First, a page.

on not being God

The Rood screen of the Cathedral is the wrought iron screen which separates the congregation from the high altar and is so called because the Saxon word for Cross was “rood” and this screen usually held a cross of the crucified Jesus with Mary and John on either side.  The screen was removed from many churches in the reformation but remains in Anglican churches. Ours at St. Johns has brass fittings so that the screen sparkles from a distance.  Up close, the brass fittings are mostly of the fleur de lis ( a stylized cross) and the cross within a circle.  This later symbol comes from celtic symbology and can be seen in the celtic crosses which have a round circle set on the top crossing of the cross.  That symbolism comes from the ancient druid experience of the power of the sun as a source of light and life.

And yet when I see this brass celtic cross in our rood screen, as I sit in the church for worship or meditation, my mind sees a steering wheel.  I know.  Not very spiritual.
The encircled cross in the rood screen reminds me that I am small and that is the great gift of a cathedral.  We enter a magnificent building and are a bit relieved and much inspired by its beauty and majesty.  The roof soars, the columns stand against time, the glass sparkles and the blues and oranges conspire to create a feminine light which enfolds.
Having these little steering wheels dot the rood screen remind me of the toy car I had a child.  That toy car had a wheel like this brass one and it was about the same size. In that car I could pretend to drive like my father did in our real car. But I was pretending to be a man when in fact I was a child with a toy car.  And the small wheel (cross) in the rood screen reminds me that in the majesty and glitter of the cathedral and my role in its human fabric as a Canon Steward, I am not God.  I am not the driver.  I may preside.  I may lead.  I may even make a few new things happen but I am not God. The story of Adam and Eve is a story about the grief and sadness of realizing not only that we are not God; but that trying to be God is a temptation to dis-order with terrible ramifications of relational destruction. We see it daily in the news.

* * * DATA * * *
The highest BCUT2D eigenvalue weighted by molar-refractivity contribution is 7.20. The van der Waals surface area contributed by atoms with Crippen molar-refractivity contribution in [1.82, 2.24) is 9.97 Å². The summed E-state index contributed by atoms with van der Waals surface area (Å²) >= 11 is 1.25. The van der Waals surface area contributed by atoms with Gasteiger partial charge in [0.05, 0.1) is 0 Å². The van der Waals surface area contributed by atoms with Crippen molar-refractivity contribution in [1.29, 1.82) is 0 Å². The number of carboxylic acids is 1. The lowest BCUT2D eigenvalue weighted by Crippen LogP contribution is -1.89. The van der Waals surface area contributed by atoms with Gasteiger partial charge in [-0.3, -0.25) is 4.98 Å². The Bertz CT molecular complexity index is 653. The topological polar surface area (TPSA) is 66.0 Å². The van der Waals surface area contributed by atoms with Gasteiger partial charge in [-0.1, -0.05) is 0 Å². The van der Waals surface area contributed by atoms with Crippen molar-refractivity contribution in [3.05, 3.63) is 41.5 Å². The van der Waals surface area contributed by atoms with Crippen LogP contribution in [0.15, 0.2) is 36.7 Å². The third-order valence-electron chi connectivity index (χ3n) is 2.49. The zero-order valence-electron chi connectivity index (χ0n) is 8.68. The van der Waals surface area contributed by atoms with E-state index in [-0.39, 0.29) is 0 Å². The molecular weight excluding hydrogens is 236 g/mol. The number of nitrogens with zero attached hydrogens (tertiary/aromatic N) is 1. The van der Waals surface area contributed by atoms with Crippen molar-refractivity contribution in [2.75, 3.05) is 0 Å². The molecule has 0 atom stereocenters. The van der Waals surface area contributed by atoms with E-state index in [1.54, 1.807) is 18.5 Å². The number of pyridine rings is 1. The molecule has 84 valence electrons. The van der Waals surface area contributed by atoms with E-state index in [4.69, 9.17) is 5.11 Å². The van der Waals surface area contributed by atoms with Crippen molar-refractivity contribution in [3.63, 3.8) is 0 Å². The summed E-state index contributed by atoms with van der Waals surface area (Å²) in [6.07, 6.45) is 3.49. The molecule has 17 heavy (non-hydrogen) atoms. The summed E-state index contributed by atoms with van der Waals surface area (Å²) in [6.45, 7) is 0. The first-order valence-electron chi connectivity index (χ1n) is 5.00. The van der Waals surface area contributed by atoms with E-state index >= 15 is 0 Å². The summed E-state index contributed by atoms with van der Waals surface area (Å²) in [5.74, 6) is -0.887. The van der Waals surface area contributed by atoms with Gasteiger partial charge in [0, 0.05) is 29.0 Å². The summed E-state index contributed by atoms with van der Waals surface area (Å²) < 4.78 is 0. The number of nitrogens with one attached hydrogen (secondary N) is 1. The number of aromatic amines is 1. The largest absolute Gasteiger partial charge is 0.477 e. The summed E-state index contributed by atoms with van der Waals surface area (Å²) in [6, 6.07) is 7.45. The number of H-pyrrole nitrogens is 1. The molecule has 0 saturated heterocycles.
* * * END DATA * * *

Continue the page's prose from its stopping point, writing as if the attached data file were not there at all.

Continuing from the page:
Life can be so confusing.  There is grief and loss, regret and dismay, envy and betrayal. Feeling small and realizing that my driver’s wheel is imaginary is a huge relief.  I may take exception to how God runs things, but the Psalms are there to help me work that out. A theologian friend of mine reminds me that God seems to be less interventionist than invitationalist. God invites us along and invites out of us what we can offer.  Being along for the ride strikes at our pride.  But for me, it is a relief not to be God.  It is a relief to be right-sized.  It is a relief to say the creeds, say my prayers (even the angry ones) and believe that God is steering the cosmos towards goodness by inviting one good, kind human choice at a time.

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